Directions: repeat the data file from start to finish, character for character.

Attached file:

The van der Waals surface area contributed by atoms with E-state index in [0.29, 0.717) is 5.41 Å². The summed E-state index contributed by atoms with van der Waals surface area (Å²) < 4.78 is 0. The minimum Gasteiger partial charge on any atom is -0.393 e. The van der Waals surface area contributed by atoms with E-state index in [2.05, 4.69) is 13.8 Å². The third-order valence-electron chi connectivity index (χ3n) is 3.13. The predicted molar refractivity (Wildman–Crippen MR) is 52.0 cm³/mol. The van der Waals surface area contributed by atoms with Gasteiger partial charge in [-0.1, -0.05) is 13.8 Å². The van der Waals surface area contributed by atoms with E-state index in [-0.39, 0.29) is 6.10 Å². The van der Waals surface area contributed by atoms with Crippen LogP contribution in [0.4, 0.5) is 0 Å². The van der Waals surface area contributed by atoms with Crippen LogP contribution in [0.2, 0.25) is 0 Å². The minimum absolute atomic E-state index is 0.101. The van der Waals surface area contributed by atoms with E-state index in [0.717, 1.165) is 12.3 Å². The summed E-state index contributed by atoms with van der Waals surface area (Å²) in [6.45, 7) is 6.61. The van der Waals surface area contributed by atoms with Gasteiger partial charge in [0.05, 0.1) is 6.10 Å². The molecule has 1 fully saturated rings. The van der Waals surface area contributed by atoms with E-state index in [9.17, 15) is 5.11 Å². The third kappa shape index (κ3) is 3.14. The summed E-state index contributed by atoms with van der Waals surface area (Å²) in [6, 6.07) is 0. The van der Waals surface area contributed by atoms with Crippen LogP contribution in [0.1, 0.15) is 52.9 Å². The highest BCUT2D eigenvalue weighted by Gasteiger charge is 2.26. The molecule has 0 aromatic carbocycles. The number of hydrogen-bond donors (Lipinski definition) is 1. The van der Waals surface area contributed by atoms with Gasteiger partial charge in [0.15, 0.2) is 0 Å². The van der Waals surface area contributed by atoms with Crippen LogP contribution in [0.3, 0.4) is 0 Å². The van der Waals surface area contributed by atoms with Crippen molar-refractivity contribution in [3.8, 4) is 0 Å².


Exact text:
The van der Waals surface area contributed by atoms with E-state index in [0.29, 0.717) is 5.41 Å². The summed E-state index contributed by atoms with van der Waals surface area (Å²) < 4.78 is 0. The minimum Gasteiger partial charge on any atom is -0.393 e. The van der Waals surface area contributed by atoms with E-state index in [2.05, 4.69) is 13.8 Å². The third-order valence-electron chi connectivity index (χ3n) is 3.13. The predicted molar refractivity (Wildman–Crippen MR) is 52.0 cm³/mol. The van der Waals surface area contributed by atoms with Gasteiger partial charge in [-0.1, -0.05) is 13.8 Å². The van der Waals surface area contributed by atoms with E-state index in [-0.39, 0.29) is 6.10 Å². The van der Waals surface area contributed by atoms with Crippen LogP contribution in [0.4, 0.5) is 0 Å². The van der Waals surface area contributed by atoms with Crippen LogP contribution in [0.2, 0.25) is 0 Å². The minimum absolute atomic E-state index is 0.101. The van der Waals surface area contributed by atoms with E-state index in [0.717, 1.165) is 12.3 Å². The summed E-state index contributed by atoms with van der Waals surface area (Å²) in [6.45, 7) is 6.61. The van der Waals surface area contributed by atoms with Gasteiger partial charge in [0.05, 0.1) is 6.10 Å². The molecule has 1 fully saturated rings. The van der Waals surface area contributed by atoms with E-state index in [9.17, 15) is 5.11 Å². The third kappa shape index (κ3) is 3.14. The summed E-state index contributed by atoms with van der Waals surface area (Å²) in [6, 6.07) is 0. The van der Waals surface area contributed by atoms with Crippen LogP contribution in [0.1, 0.15) is 52.9 Å². The highest BCUT2D eigenvalue weighted by Gasteiger charge is 2.26. The molecule has 0 aromatic carbocycles. The number of hydrogen-bond donors (Lipinski definition) is 1. The van der Waals surface area contributed by atoms with Gasteiger partial charge in [0.15, 0.2) is 0 Å². The van der Waals surface area contributed by atoms with Crippen LogP contribution in [0.3, 0.4) is 0 Å². The van der Waals surface area contributed by atoms with Crippen molar-refractivity contribution in [3.8, 4) is 0 Å².